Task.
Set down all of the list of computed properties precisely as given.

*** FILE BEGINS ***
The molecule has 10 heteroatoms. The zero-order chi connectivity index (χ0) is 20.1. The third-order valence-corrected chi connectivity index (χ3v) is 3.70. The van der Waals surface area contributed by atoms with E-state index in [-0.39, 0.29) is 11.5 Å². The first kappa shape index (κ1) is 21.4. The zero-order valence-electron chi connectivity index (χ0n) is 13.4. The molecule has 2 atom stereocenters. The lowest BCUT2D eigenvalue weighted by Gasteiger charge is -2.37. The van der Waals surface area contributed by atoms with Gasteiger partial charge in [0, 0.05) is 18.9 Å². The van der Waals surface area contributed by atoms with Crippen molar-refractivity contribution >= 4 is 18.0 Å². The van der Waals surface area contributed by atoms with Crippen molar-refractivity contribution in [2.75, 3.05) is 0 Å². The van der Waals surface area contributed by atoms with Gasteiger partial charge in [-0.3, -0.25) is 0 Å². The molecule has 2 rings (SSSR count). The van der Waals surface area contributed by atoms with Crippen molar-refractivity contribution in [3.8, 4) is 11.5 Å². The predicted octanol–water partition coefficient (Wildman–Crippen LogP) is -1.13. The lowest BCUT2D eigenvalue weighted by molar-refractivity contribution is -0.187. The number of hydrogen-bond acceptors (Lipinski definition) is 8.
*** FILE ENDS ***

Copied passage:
The molecule has 10 heteroatoms. The zero-order chi connectivity index (χ0) is 20.1. The third-order valence-corrected chi connectivity index (χ3v) is 3.70. The van der Waals surface area contributed by atoms with E-state index in [-0.39, 0.29) is 11.5 Å². The first kappa shape index (κ1) is 21.4. The zero-order valence-electron chi connectivity index (χ0n) is 13.4. The molecule has 2 atom stereocenters. The lowest BCUT2D eigenvalue weighted by Gasteiger charge is -2.37. The van der Waals surface area contributed by atoms with Gasteiger partial charge in [0, 0.05) is 18.9 Å². The van der Waals surface area contributed by atoms with Crippen molar-refractivity contribution >= 4 is 18.0 Å². The van der Waals surface area contributed by atoms with Crippen molar-refractivity contribution in [2.75, 3.05) is 0 Å². The van der Waals surface area contributed by atoms with Gasteiger partial charge in [-0.3, -0.25) is 0 Å². The molecule has 2 rings (SSSR count). The van der Waals surface area contributed by atoms with Crippen molar-refractivity contribution in [3.8, 4) is 11.5 Å². The predicted octanol–water partition coefficient (Wildman–Crippen LogP) is -1.13. The lowest BCUT2D eigenvalue weighted by molar-refractivity contribution is -0.187. The number of hydrogen-bond acceptors (Lipinski definition) is 8.